Medical education has the same goal.
Increased student-centered learning in medical school curricula can be accomplished with a similar model. Instead of eliminating lectures or introducing other required classes, programs could make available a variety of optional resources, such as lectures, small-group sessions, and hands-on exercises. From the start of their med school careers, students could decide how to meet established academic objectives based on their preferred learning methods.
Lectures don’t have to be required — or even physically attended. Instructors could record talks on each subject and virtually present clinical case studies so students could choose to come in person with questions or listen whenever and wherever works best for how they learn. Active-learning exercises, like small-group simulations of patient cases or group problem-solving, could be offered too, encouraging students to meet and interact with material. If, like me, they need to prepare on their own ahead of time to get the most out of interaction, students would have the resources and choices to do so.
Widely used visual technologies could support this flexibility by making it possible for students to virtually go deeper into cases or anatomical structures they don’t immediately understand. Regularly spaced pass-fail exams would make sure they covered all of the material necessary for successful medical practice, provide feedback about the success of their chosen learning methods, and give them a heads-up that they need to adapt those methods before falling behind. With no curricular requirement dictating attendance or sequence, students could decide how to distribute their time based on what they need to do to learn best.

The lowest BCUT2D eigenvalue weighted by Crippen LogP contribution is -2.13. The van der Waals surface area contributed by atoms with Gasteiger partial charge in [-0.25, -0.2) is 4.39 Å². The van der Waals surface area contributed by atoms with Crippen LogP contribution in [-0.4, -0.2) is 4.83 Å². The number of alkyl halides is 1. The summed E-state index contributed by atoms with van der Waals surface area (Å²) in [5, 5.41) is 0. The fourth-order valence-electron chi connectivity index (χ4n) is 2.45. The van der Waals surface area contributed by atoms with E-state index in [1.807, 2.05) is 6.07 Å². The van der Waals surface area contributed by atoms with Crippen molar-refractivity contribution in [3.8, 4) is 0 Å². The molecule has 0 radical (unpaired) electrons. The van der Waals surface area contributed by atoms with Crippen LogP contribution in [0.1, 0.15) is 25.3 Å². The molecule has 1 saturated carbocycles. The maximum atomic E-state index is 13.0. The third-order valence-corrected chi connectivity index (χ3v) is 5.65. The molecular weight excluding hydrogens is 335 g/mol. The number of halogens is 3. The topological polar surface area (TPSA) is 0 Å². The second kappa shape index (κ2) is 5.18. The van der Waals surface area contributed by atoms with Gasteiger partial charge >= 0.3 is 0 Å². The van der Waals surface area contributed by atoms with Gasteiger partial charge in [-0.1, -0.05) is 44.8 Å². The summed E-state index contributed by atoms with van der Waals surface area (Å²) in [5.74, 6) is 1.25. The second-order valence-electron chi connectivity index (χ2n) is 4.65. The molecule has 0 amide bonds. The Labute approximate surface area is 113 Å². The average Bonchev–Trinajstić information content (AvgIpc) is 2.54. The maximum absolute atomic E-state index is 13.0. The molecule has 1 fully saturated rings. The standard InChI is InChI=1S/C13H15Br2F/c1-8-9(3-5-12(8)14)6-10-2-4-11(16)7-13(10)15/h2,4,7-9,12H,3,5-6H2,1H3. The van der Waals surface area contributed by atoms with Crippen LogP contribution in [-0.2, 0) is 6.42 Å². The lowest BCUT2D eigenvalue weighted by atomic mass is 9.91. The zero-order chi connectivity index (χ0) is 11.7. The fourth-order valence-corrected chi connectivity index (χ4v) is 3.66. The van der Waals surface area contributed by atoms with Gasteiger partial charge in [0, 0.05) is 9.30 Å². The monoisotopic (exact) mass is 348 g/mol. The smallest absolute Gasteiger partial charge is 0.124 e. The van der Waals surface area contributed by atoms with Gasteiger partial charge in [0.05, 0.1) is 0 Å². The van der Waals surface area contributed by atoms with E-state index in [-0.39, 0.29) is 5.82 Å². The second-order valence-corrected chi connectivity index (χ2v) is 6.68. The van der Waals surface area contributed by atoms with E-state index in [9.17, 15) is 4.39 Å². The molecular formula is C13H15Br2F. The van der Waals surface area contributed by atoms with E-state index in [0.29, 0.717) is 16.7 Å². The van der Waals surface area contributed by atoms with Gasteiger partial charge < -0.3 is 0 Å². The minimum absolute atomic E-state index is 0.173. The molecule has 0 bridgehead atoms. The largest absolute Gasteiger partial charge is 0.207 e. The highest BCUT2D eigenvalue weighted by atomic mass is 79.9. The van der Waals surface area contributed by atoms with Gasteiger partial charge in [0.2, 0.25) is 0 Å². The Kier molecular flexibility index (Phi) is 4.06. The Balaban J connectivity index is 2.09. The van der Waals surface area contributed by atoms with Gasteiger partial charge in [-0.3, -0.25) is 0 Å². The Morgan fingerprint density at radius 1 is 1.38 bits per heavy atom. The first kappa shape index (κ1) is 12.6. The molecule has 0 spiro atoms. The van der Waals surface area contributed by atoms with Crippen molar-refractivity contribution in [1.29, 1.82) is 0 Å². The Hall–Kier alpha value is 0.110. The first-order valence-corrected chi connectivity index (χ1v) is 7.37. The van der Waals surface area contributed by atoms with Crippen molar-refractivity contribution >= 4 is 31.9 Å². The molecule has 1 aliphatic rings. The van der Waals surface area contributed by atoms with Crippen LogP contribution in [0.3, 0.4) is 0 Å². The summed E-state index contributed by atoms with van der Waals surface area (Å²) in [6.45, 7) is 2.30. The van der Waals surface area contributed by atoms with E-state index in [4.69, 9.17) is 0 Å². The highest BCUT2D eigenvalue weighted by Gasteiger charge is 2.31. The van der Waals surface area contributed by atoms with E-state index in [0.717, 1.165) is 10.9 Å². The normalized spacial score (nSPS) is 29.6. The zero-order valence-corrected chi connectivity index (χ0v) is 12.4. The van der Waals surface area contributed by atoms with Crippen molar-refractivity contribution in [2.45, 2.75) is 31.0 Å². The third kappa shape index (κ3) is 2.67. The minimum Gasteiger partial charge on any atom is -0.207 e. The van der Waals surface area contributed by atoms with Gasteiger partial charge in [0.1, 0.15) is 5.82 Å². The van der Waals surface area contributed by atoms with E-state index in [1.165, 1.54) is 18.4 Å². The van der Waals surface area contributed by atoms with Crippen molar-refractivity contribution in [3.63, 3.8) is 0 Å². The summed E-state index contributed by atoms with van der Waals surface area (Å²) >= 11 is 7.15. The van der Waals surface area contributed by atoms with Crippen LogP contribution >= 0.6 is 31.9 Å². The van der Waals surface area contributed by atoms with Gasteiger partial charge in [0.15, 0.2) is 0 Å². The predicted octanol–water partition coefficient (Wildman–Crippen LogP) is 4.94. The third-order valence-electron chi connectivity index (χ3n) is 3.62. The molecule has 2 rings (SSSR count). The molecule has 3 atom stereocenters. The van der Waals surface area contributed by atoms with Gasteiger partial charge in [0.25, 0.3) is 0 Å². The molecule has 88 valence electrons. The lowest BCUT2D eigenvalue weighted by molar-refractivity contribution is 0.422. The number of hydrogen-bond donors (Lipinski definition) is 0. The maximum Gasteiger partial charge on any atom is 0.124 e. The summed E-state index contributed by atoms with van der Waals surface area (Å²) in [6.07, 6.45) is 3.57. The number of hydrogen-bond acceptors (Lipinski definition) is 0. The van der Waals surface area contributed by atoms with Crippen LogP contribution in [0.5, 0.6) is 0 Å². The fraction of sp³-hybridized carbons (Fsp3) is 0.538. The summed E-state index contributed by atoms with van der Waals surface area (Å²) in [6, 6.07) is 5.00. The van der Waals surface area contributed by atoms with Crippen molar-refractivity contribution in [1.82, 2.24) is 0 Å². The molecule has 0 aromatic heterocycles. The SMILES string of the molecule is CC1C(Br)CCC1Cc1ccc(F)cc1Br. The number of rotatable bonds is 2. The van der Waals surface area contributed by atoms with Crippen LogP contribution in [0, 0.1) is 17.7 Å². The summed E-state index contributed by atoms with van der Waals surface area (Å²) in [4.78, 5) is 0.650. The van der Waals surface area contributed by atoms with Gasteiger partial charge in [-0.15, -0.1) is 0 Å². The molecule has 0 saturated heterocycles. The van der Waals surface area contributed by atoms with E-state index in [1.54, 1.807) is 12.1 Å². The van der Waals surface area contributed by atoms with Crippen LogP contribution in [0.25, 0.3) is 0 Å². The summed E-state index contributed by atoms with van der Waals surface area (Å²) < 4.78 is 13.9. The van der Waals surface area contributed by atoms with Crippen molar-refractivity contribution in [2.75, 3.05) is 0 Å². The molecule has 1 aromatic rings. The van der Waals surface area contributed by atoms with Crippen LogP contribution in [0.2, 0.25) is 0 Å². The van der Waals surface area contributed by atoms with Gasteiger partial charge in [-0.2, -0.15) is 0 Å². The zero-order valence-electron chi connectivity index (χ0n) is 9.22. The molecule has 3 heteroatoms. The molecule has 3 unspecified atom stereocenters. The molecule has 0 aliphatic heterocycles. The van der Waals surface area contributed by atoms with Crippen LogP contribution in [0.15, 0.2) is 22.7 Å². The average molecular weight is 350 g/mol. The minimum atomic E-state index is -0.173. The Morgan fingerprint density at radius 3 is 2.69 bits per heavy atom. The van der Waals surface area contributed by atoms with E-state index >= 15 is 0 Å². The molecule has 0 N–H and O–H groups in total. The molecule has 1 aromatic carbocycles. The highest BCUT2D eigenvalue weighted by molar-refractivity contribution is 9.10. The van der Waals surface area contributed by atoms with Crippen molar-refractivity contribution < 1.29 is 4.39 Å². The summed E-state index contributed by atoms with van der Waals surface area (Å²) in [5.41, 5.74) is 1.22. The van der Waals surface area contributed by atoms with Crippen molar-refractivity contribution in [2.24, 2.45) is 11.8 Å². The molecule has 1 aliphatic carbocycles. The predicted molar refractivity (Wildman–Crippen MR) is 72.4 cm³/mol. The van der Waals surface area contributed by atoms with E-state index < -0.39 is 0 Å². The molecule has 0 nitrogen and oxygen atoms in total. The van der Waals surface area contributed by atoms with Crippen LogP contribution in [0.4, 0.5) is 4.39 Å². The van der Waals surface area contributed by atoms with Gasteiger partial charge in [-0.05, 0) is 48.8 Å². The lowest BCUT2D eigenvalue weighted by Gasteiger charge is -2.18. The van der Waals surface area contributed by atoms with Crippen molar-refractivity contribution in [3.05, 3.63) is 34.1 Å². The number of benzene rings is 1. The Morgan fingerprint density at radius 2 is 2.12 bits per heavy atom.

If budget constraints or resources are a barrier to large-scale reform, simply modifying attendance requirements or removing formal grades from courses could encourage freedom and independent thinking in existing programs. This would let students choose which of the offered sessions to attend based on their individual needs and learning styles. As long as they replaced skipped sessions with other methods for learning essential material, they could optimize their education within the existing structure.
In a curriculum like this, I would spend a lot of time with visual resources like 3-D simulations and diagrams, redrawing them and taking notes on big ideas before listening to recorded lectures and case studies. The ability to replay sections and pause during sections where I need to investigate a bit more would give me the opportunity to sit for a few seconds and imagine processes or structures as they’re being described. For subjects in which I’ll likely have questions or need help making connections, I might attend the actual lectures or arrange to meet with the professor one-on-one. I would do all of this before participating in active learning exercises, which I would use to cement my understanding once I felt thoroughly prepared. Each of my classmates would undoubtedly take other approaches.
By encouraging medical students to pursue the avenues of learning that work best for them, medical schools would let students intuitively shape their education, just as they will someday be expected to shape treatment plans to meet unique patient needs. Not only will these students be as academically prepared as their traditionally educated peers, they will enter medical practice with different approaches to problem-solving, which will be a boon to the teamwork often needed to tackle tough diagnoses and treatments.
By giving medical students the freedom to learn in the ways that fit them best, medical schools will be better suited to turn out doctors with the critical and creative thinking skills necessary to provide unparalleled patient care and to find innovative approaches to the increasingly complex problems facing modern medicine.
Kendall Sarson is a second-year student in Columbia University’s Postbaccalaureate Premedical Program.